History of the use of silver
Silver has been known to mankind for over 5 thousand years as a powerful natural antimicrobial agent. All known civilizations used silver to treat and prevent disease.
Since ancient times, mankind has used the antimicrobial properties of silver in the manufacture of household items. Thanks to its disinfecting effect, the water or milk stored in silver jugs, even in hot weather, remained fresh for a long time. The Romans kept the wine in silver dishes, the Druids used silver to store food, and the Chinese emperors ate silver sticks to preserve their health. In traditional medicine of the East, silver has traditionally been used for more than a thousand years. The first American settlers threw silver coins at it to keep milk on the road. In church ceremonies, it is no coincidence that silver goblets are used with the sacrament - this prevents the spread of infections among parishioners. In addition, the superior antibacterial properties of silver have been used for centuries in the treatment of many inflammatory diseases. Mention of its medical use can be found in the writings of the ancient Egyptians. Avicena used silver filings as a blood purifier. Paracelsus used silver nitrate as a cleansing and cauterizing treatment for wounds, a practice that continues today.
Nowadays, one of the first contributions to the medical use of silver was made by James Sims (1813–1883). Convinced of the healing properties of silver, he began to use a thin silver wire to suture wounds. Sims was the first American surgeon to achieve international fame. He toured Europe to demonstrate his successful practices. The use of silver sutures was one of his main contributions to surgery.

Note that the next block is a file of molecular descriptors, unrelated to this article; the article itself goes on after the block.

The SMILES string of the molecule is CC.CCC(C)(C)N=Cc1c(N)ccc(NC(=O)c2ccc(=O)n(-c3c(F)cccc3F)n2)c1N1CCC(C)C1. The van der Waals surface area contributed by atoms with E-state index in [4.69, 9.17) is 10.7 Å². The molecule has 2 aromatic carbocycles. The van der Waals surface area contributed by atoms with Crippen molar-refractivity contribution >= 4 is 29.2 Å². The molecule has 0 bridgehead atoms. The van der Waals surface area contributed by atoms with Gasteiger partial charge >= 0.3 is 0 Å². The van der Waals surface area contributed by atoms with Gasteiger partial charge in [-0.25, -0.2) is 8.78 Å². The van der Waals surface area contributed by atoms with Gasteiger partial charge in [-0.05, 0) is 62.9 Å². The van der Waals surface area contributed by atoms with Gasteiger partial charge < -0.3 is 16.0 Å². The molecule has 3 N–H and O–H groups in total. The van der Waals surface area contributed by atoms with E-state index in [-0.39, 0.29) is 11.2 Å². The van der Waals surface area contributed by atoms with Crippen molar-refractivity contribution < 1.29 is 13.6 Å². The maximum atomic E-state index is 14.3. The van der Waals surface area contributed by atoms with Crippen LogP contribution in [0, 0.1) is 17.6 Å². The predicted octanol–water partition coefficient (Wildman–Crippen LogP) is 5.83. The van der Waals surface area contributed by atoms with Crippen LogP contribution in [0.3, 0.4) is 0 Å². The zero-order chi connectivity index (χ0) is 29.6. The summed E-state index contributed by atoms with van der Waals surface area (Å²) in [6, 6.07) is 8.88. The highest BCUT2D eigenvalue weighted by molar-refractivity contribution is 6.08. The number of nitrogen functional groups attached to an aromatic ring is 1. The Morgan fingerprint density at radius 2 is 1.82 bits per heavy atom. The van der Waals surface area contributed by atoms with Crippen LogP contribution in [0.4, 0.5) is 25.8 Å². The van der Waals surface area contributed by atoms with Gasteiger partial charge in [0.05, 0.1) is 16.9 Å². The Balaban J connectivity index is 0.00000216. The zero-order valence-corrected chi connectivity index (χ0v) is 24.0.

The next contribution was made in 1880 by Dr. Carl Crede (CarlSiegmundFranzCrede), a German obstetrician who introduced the use of a 1-2% silver nitrate solution as eye drops to prevent gonorrhea ophthalmia in newborn babies. After success, this method has been widely accepted around the world and has survived until the introduction of modern antibiotics.
The study of the disinfecting properties of silver began at the end of the 19th century, at the same time the first silver-containing medical preparations were obtained. As a result of systematic studies, it was found that silver is an effective antimicrobial agent for almost all unicellular organisms (at least for 650 species), in addition, after the discovery of viruses, antiviral activity of silver was detected.
At the beginning of the 20th century, colloidal silver preparations consisting of small particles of silver suspended in a liquid appeared on the commercial market. Such drugs were distributed as drugs registered for sale in pharmacies under the brands Collargol, Argyrol, and Protargol. Over a fifty-year period, their use has become widespread. These products have been used by doctors to treat various diseases caused by bacterial infections.
By the 40s of the last century, there were about four dozen different silver compounds that were used to prevent and treat infectious diseases.
Prior to the use of antibiotics in the 40s of the last century, silver and its compounds remained the most powerful antimicrobial drug.
Recently, the antimicrobial properties of silver have again begun to attract attention. This is due to the increase in allergic complications of antibiotic therapy, the toxic effect of antibiotics on internal organs and suppression of immunity, the occurrence of fungal infections of the respiratory tract and dysbiosis after prolonged antibiotic therapy, as well as the emergence of resistant strains of pathogens to the antibiotics used.
Colloidal silver effectively fights against cells of pathogens and at the same time does not harm mammalian cells, including humans, is an integral component of human body tissues (a large amount is found in the brain, nuclei of nerve cells, endocrine glands, iris and is a component of bones), does not create toxic compounds in the body, does not cause pathogenic changes, does not lead to addiction. The normal content of silver in the human body strengthens the heart, improves vision, helps with urological diseases, supports and stimulates the immune and nervous systems.
A lack of silver can lead to a decrease in the protective functions of the body, the development of cancer and premature aging.